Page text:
Bynum A Nightmare For Doc And C's
There was a refreshing calmness on the face of head coach Doug Collins, despite being inundated by a substantial throng of media members following Wednesday’s open press conference.
Collins has experienced just about everything there is to experience during his 823-game NBA head coaching career, but one thing he has never had the opportunity to enjoy is the pleasure of possessing a legitimate two-way playmaker at the center position. That all changed Friday, when president of basketball operations Rod Thorn executed a blockbuster four-team deal that brought 24-year-old All-Star Andrew Bynum to Philadelphia.
“I’ve never really had that guy that can possibly give me 20 points, 10 rebounds, and a couple of blocks a night, so (acquiring Bynum) is really exciting for me,” said Collins, shortly after rattling off the names of the dozen or so solid, albeit underwhelming, full-time starting centers whom he’s coached during his 10 years as a head man.
Indeed, Andrew Bynum is a player who could make things much easier for Collins… and much tougher for opposing head coaches around the Eastern Conference.
“When I was in London for the Olympics, (Boston Celtics head coach) Doc Rivers was there. One day (a few days before the trade was officially completed), we were talking about low post players and Doc said to me, ‘Really, the only guy I worry about is Andrew Bynum,’ and I was about ready to choke,” recalled a jovial Collins, with a chuckle.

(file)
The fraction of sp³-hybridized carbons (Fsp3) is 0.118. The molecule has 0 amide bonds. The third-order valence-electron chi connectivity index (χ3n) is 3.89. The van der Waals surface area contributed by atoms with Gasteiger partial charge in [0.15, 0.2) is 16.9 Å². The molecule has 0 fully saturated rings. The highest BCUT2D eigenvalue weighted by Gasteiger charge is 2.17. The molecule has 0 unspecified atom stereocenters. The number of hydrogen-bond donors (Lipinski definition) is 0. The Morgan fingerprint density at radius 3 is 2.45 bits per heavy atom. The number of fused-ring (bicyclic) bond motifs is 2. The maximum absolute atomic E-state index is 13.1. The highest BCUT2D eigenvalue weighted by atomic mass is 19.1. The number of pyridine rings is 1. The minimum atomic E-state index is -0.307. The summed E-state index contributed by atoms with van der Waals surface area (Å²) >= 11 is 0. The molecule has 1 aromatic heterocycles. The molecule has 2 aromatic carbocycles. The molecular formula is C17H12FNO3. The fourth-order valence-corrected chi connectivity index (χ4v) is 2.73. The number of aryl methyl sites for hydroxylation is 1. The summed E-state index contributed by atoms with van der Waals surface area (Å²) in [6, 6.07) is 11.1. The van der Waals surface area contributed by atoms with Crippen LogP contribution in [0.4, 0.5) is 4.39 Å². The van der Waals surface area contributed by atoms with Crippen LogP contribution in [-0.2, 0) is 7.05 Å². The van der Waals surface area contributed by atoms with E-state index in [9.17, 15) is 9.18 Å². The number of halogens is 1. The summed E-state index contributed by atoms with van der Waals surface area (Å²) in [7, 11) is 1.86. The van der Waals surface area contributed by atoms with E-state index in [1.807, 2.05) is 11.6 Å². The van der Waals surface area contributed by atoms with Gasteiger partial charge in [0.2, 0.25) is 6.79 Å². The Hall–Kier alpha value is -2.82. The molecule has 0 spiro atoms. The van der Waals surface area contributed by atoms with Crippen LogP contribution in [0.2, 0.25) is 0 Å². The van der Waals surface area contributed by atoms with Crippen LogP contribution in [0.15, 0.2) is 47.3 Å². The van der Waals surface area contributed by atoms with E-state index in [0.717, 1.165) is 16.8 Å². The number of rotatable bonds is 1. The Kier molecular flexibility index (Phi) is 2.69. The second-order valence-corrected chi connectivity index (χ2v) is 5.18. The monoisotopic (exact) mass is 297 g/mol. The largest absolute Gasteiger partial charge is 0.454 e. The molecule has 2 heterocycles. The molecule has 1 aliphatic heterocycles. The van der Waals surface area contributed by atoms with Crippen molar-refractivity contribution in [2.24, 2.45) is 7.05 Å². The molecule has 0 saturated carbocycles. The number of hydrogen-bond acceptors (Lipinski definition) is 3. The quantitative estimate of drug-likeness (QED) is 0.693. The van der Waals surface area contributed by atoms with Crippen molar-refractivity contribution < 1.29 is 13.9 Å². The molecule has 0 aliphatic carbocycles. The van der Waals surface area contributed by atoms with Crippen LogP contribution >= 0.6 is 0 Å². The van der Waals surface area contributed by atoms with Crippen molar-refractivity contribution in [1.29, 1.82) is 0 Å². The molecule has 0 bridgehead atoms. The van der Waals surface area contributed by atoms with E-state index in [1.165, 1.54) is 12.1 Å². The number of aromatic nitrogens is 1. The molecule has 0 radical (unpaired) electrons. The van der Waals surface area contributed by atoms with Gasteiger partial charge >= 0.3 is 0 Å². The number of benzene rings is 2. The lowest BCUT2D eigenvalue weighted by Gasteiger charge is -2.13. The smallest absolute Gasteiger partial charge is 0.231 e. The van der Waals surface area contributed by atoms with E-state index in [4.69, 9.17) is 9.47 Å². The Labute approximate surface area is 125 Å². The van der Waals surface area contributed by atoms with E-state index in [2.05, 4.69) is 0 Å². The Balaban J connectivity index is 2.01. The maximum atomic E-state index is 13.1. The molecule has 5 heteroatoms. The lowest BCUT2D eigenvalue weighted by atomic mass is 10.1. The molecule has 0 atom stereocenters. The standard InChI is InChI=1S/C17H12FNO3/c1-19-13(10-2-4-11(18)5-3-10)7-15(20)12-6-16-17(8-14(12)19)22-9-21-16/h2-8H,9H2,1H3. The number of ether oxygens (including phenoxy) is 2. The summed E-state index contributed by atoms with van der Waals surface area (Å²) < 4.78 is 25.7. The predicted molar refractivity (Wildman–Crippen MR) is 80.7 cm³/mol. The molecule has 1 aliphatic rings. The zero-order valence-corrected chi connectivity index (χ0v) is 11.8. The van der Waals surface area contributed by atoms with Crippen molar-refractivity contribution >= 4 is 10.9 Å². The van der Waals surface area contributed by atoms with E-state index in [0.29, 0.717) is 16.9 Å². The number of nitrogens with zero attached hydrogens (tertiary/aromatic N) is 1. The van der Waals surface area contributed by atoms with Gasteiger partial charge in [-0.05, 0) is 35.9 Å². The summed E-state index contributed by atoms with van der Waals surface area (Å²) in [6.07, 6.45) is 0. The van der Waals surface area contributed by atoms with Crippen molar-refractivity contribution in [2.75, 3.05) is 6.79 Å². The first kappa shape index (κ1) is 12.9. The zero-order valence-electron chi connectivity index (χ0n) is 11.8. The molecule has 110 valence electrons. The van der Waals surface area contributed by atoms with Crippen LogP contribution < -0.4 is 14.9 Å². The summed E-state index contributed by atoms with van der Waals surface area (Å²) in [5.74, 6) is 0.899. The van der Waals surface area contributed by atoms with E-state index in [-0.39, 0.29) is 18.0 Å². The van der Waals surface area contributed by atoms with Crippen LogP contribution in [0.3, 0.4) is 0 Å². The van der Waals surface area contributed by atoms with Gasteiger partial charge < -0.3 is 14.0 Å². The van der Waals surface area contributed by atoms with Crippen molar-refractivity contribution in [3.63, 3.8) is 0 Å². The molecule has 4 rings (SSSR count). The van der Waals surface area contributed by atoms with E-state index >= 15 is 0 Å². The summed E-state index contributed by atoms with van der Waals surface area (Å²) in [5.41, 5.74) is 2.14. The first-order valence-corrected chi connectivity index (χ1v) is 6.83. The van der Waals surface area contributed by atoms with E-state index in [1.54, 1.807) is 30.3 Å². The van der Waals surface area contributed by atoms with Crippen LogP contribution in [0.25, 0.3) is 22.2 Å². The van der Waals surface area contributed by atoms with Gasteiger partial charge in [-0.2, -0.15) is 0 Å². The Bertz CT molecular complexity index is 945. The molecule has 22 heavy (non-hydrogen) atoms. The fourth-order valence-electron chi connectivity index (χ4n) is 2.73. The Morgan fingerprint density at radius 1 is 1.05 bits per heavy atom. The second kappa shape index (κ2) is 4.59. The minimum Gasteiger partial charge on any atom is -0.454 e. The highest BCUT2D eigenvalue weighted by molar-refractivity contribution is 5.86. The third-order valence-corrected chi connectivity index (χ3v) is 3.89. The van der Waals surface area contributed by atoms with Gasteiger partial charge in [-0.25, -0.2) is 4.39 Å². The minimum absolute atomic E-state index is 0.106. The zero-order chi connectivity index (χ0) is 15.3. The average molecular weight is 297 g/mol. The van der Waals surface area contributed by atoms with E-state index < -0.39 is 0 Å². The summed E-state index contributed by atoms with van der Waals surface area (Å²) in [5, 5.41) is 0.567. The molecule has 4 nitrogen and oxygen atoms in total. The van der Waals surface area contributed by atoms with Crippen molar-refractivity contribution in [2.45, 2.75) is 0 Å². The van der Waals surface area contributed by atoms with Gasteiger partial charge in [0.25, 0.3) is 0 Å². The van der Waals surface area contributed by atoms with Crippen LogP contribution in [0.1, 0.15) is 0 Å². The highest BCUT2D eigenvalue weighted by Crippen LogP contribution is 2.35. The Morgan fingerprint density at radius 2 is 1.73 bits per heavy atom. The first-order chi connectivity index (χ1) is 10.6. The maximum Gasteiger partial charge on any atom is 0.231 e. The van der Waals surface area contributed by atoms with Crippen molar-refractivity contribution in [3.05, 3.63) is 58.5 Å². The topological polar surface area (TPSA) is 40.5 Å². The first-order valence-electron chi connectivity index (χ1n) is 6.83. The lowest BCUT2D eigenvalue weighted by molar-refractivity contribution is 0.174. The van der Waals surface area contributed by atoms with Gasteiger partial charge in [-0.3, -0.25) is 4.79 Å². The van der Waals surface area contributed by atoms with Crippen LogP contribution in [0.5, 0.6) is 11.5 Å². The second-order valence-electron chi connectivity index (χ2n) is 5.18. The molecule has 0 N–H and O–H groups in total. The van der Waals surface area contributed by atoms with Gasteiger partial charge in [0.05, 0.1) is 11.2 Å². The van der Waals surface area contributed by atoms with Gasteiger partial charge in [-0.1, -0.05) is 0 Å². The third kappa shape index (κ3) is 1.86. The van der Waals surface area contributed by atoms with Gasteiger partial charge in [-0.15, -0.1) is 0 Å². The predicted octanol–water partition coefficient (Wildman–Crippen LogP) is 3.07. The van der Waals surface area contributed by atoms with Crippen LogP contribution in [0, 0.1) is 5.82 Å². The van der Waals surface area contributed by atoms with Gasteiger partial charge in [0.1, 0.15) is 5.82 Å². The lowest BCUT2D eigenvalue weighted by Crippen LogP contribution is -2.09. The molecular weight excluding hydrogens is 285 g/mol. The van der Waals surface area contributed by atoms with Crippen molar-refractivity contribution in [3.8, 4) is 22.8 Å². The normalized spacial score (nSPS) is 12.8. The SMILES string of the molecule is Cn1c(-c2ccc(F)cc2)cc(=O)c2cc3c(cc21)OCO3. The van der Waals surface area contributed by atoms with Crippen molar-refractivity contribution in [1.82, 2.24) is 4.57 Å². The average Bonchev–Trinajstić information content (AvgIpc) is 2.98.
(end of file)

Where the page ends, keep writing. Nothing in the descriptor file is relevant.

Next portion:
The 7-footer is one of just 33 players in league history to average at least 18.7 points per game in a season while attempting 13.3 or fewer field goals, a feat he accomplished last season with the Lakers. The key now will be for Bynum to maintain his efficient play in Philadelphia, where he’ll be expected to carry a larger share of the offensive load than ever before in his seven-year career.
“Obviously, Kobe Bryant and Pau Gasol took a lot of pressure off of me,” Bynum told Sixers.com. “The difference here (in Philadelphia) is that we have a lot more (weapons) than just a big three, which is going to make teams really have to pay if they want to double- and triple-team us (in the post).”
The Philly roster has undergone a major overhaul this offseason and it appears to now fit the All-Star center's strengths to a T. Once characterized by a scarcity of perimeter shooting, the Sixers' roster now features an abundance of it. The team has three new players – Jason Richardson, Nick Young, and Dorell Wright – who finished in the top-50 in terms of three pointers made per minute played last season; all three should see major minutes under Collins.
Therefore, Bynum may see defenses more often shy away from double-teaming him for fear of being burned by the perimeter players who will be left open for the kickout.
Figuring out how all the moving parts will fit together in the end is a job intended for Coach Collins. Now, he'll watch with delight as his counterparts in 14 Eastern Conference cities scramble to prepare.